Minutes before I left the office on Friday a friend emailed that they had a client who had written a book... The rest is obvious.
How to get published? There are no shortcuts. I recently bought a book from Amazon. When I hastily checked "Look Inside" I should have spotted that it was homemade, and not very well done at that. The book was to be a gift, but when it arrived, one look and it went into the recycling bin.
For some reason people think that writing doesn't require more than a computer or iPad. Besides imagination and the ability to tell a good story, it requires skills of the craft. As I've said before, reading books doesn't teach writing. It exposes an aspiring writer to writing, but doesn't teach the skills. Let's face it, I drive a car, but that doesn't make me a mechanic. It makes me a driver.
With the ease of the Internet, there is no excuse for an aspiring writer not to learn the craft. Better yet, take writing classes at the local university. A writer should KNOW plot, character development, pacing, voice, tense, point of view, grammar rules (there are eight parts of speech and one of them is prepositions -- there are 48 prepositions), learn this stuff; the list is even longer.
In the digital age, an aspiring writer must know more than the basics of using a computer. Purchase MS Word. I'm not promoting Microsoft, but the free programs that convert text documents to Word are faulty. Word is the common language of the industry, invest in it. A mechanic isn't going to use a screwdriver when they need a wrench. Aspiring writers should invest in the craft and use the correct tools.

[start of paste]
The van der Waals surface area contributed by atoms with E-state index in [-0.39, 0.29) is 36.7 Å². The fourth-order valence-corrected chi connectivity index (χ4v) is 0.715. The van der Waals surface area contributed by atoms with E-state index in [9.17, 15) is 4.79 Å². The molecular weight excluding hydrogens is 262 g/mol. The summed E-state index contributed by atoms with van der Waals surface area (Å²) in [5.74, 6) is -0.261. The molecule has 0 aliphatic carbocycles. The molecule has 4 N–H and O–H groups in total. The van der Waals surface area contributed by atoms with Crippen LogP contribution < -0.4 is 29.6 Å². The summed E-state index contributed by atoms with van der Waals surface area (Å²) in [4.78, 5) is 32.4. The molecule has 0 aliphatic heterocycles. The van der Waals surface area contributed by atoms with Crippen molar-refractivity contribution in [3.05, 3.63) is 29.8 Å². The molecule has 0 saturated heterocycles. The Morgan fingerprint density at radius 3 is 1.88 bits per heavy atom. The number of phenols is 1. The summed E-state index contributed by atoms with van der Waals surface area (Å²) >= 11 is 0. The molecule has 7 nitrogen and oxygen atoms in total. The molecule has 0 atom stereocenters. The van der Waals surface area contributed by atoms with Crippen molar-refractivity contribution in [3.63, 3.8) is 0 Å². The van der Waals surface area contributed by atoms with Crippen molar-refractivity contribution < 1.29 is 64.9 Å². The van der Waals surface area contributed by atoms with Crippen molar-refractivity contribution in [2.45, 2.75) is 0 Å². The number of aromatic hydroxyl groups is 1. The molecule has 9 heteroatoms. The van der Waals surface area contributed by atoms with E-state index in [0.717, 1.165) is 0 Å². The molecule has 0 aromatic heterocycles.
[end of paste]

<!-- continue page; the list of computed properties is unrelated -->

Learn the correct format for the document. A manuscript has double spaced lines. Use page breaks at the end of each chapter rather than the enter key a whole bunch of times. Use one space between sentences, not two. A synopsis is single spaced lines and no longer than two pages. It tells the whole story. Don't be coy and leave the end a mystery. Give an overview of the main character's progression from first paragraph to the last line in the manuscript. Practice writing a professional quality query letter. Practice some more.
Research literary agents and publishers. Know what genre you write. Avoid being uppity. You're only a writer asking someone to invest time and money into your project. Don't be pathetic either. Why would someone invest their money if you don't believe in the value of your manuscript?
There are alternatives to traditional publishing. Learn what they are if you aren't going the traditional route. Self-publishing is a whole new adventure and it requires due diligence to avoid disappointment.
Your best friend, family member, or Grammar geek is not the same as a certified proof reader. If you're serious about becoming a published author, print your manuscript and read it aloud. If you short cut this rule, then don't be disappointed with a lack of success in the industry.
Be patient. Unless you self-publish, expect the process to take up to two years to see your ms converted into a published book. Realize that effort and expertise is being added to the value of your ms. Be thankful that someone who knows a lot more about publishing than you do is investing in your manuscript. Success requires effort.
Check out part 1 and 2 of this article.